U.S. regulators gather to discuss the issue of stablecoins next week


-Next Monday, US Treasury Secretary Yellen will meet with the highest regulatory agency to discuss the issue of stablecoins.

-Government officials have always expressed concerns about stablecoins, especially Tether.

Stablecoins are increasingly attracting the attention of US regulators. As government officials continue to raise alarms about stablecoins, U.S. Treasury Secretary Janet Yellen announced plans to convene the Biden administration’s Presidential Financial Markets Working Group (PWG), the Office of the Comptroller of the Currency (OCC), and the Federal Deposit Insurance Corporation Discuss cross-departmental work on stablecoins. The group will meet on July 19 (next Monday). Yellen said, “Bringing together regulators will allow us to assess the potential benefits of stablecoins, while mitigating the risks they may pose to users, markets, or financial systems. Given the rapid growth of Crypto assets, institutions must focus on this area. The PWG will review the current supervision of stablecoins, identify risks and make recommendations to address these risks. It is expected to issue written recommendations in the next few months.

Note: The President’s Working Group on Financial Markets (PWG) consists of US Treasury Secretary Yellen, US Securities and Exchange Commission (SEC) Chairman Gary Gensler, Federal Reserve Chairman Jerome Powell (Jerome Powell) and Commodities Formed by Rostin Behnam, acting chairman of the Futures Trading Commission (CFTC).

A stablecoin is a cryptocurrency that is “anchored” to another currency (usually a physical currency such as the US dollar). The idea is that the value of the stablecoin is consistent with the exact price of the anchored currency in order to maintain “stability.” However, due to some unpredictable factors in the broader encryption market, this is not always possible in reality. However, unlike Bitcoin, stablecoins usually only fluctuate slightly, and Bitcoin may lose 20% of its value on a particularly tragic day.

Tether (USDT) is a stablecoin pegged to the U.S. dollar and is currently the third largest cryptocurrency by market capitalization. Many crypto exchanges offer USDT trading markets instead of U.S. dollar trading markets as a way to avoid dealing with fiat currencies.

However, the company behind USDT faces questions about its business practices and whether its anchoring is truly backed by the U.S. dollar. The company initially claimed that every USDT issued was backed by “traditional currency” 1:1, but it turned out that this was not the case. The reality is that Tether is mainly backed by commercial paper or short-term debt from unknown parties.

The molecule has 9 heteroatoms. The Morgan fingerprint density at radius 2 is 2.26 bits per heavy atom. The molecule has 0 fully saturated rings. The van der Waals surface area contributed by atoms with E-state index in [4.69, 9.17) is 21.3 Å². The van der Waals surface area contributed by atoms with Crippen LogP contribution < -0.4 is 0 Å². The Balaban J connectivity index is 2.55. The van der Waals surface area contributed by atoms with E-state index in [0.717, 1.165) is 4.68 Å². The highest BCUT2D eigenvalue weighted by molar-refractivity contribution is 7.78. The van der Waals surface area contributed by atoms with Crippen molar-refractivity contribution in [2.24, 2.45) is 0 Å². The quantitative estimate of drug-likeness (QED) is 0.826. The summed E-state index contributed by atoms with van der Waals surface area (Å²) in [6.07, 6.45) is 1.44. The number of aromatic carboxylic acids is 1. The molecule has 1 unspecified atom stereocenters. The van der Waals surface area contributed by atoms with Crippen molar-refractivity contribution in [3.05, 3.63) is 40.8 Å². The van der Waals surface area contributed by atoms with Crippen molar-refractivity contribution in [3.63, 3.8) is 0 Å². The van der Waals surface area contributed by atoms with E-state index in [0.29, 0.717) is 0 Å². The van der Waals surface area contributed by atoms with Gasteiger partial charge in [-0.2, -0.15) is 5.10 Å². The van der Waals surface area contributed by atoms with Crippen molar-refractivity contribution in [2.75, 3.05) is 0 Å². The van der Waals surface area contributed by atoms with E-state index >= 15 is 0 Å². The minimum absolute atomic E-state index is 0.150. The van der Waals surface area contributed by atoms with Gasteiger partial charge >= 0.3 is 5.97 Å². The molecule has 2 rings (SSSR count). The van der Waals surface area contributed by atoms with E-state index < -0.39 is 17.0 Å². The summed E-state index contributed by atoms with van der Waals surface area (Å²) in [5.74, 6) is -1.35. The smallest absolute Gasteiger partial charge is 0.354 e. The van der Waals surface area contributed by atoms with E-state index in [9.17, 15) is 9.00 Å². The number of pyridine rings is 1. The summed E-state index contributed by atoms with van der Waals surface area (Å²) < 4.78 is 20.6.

Tether, which has never undergone a full audit, is also facing legal proceedings for this. On February 23 this year, crypto companies Bitfinex and Tether have reached a settlement with the New York State Attorney General’s Office on the Tether case that began two years ago . Bitfinex and Tether did not admit any wrongdoing and agreed to pay $18.5 million as part of the settlement. Bitfinex and Tether stated that they provided more than 2.5 million pages of documents to the New York State Attorney General’s Office to settle the matter. As part of the settlement agreement, Tether will voluntarily provide the New York Attorney General’s Office and the public with an update on the USDT reserve support.

Subsequently, on May 13, Tether disclosed its reserve details for the first time since its launch in 2014 . As of March 31, 2021, Tether’s reserves contain nearly 76% of cash and cash equivalents, as well as other short-term deposits and commercial paper. The rest are secured loans, bonds and other investments, including cryptocurrencies such as Bitcoin (only Bitcoin). Specifically, commercial paper constitutes the majority of its cash and cash equivalents, accounting for 65% of the share. Trust deposits accounted for 24%, reverse repurchase notes accounted for 3.60%, treasury bills accounted for about 3%, and actual cash only accounted for 3.87%.

In a recent congressional hearing , Powell used Tether as an example to explain why stablecoins should be more regulated: “If they (stablecoins) will become an important part of the payment field – we don’t think that crypto assets will be so. But stablecoins might—then we need a proper regulatory framework. But frankly, we don’t have one at the moment.”

From the data point of view , the development of stablecoins cannot be underestimated. On July 14, Ryan Watkins of Messari Research Institute tweeted that in the second quarter of 2021, stablecoin trading volume reached US$1.7 trillion, a year-on-year increase of 1090% and an increase of 59% since the first quarter. In addition, in the second quarter, the stablecoin monetary base reached more than 107 billion U.S. dollars, an increase of 70% since the first quarter and a year-on-year increase of 803%. The biggest winners of the quarter were USDC, BUSD, and DAI, and their shares increased to 23%, 9%, and 5%, respectively. Although USDT is still king, its dominance is gradually fading over time.

In the past, regulators continued to put pressure on it, and later competitors caught up. Is Tether ready to meet the challenge?

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